A developing nation’s helplessness in the face of poverty
Anuradha Sawhney, chief functionary of the Indian affiliate of People for the Ethical Treatment of Animals (PETA) tells the moving story of Shiva, a bullock, in India who was saved from the slaughterhouse after his helpless farmer-owner decided to sell him off for a few coins to meet family expenses after a failed monsoon
This is the story of a bullock named after Shiva, the Indian god of destruction. It is also the story of the helplessness of a farmer who had decided to sell his dear Shiva at an animal market so that he could make ends meet in a dry season.
Maybe it was luck, maybe it was a classic example of the right person turning up at the right time at the right place which saved Shiva, a sturdy, healthy animal, from being sold off to Shylocks in the guise of middlemen.
Shiva would have become dead meat in a few days time. I saved Shiva but God only knows how many Shivas die untimely, cruel deaths every hour in this huge country of India. And all in the name of a few coins and helpless, starving farmers.
One place where one can notice the devastating impact of a delayed or failed monsoon in India is in an animal market, This is where one can really understand the socio-economic and cultural impact of climate change. In my role as the chief functionary of PETA India, I often travel to different animal markets across the country where farmers sell their animals to middlemen who, in a chain system, eventually turn these cattle into burgers, hand bags or shoes.
I have, over the years, noticed that that these markets are at their bustling best when the monsoon fails. Farmers, ever so dependent on monsoons to irrigate their lands, have no money to feed themselves and are ensnared by local moneylenders and pawnbrokers. The farmers end up consuming the grains that they would have otherwise stored and end up with their granaries empty for the next season. It is then that the system takes over and the vultures close in for the kill.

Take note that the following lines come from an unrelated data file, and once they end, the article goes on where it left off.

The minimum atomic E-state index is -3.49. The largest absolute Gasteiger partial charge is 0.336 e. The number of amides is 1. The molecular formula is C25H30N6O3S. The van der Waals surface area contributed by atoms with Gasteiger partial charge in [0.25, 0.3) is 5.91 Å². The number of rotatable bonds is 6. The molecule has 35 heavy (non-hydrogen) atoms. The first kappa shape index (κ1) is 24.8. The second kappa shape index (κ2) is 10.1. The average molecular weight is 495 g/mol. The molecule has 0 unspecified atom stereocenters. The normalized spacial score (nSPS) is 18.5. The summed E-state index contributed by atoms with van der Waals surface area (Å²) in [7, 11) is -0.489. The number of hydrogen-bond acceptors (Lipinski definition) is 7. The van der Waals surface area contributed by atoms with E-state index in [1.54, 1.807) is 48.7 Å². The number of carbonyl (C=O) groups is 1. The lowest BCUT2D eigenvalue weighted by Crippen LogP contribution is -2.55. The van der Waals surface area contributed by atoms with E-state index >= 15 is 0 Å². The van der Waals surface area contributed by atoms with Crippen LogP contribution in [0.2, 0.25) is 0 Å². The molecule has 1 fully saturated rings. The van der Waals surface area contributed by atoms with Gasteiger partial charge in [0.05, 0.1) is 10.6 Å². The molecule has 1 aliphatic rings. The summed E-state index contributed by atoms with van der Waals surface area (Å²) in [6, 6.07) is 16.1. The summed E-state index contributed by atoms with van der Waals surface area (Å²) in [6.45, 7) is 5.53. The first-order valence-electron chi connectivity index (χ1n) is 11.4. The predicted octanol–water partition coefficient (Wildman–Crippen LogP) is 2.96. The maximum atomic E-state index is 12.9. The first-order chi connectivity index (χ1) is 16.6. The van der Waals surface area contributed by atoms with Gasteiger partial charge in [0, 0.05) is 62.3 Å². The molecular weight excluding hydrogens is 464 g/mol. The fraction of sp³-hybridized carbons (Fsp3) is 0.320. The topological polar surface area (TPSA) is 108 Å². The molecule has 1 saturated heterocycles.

On my last trip to an animal market in semi-arid Sangli, a town in the western Indian province of Maharashtra, I noticed something that I had not seen before. Standing among the teeming thousands was a bullock decorated with bright colours with small lamps around its neck. Usually such lamps are lit for deities and is part of worship ritual in India.
Curious, I walked up to the farmer-owner, Shankar, and introduced myself. The story that emerged was heart-rending.
Shiva had been an integral part of Shankar’s family for the past 15 years. With tears in his eyes, Shankar told me that he fondly remembered the day when Shiva had been brought home; it was as if a child had been born in the house. Since then, Shiva had been tilling the land for Shankar and Gauri, Shankar’s wife, always ensured that first bread that was cooked in the house was fed to Shiva as a daily ritual. Shiva was that important and loved.
Shankar, Gauri and their three children lived a modest life, making just enough to feed themselves. They were happy and content, not aiming for more in life. But then suddenly, things changed a year ago when the crops failed due to scant rainfall. Shankar said that he was driven to a point that he had no money to buy seeds to sow for the next cultivation, and whatever grain he had stored to sell had been used up in feeding himself and his family.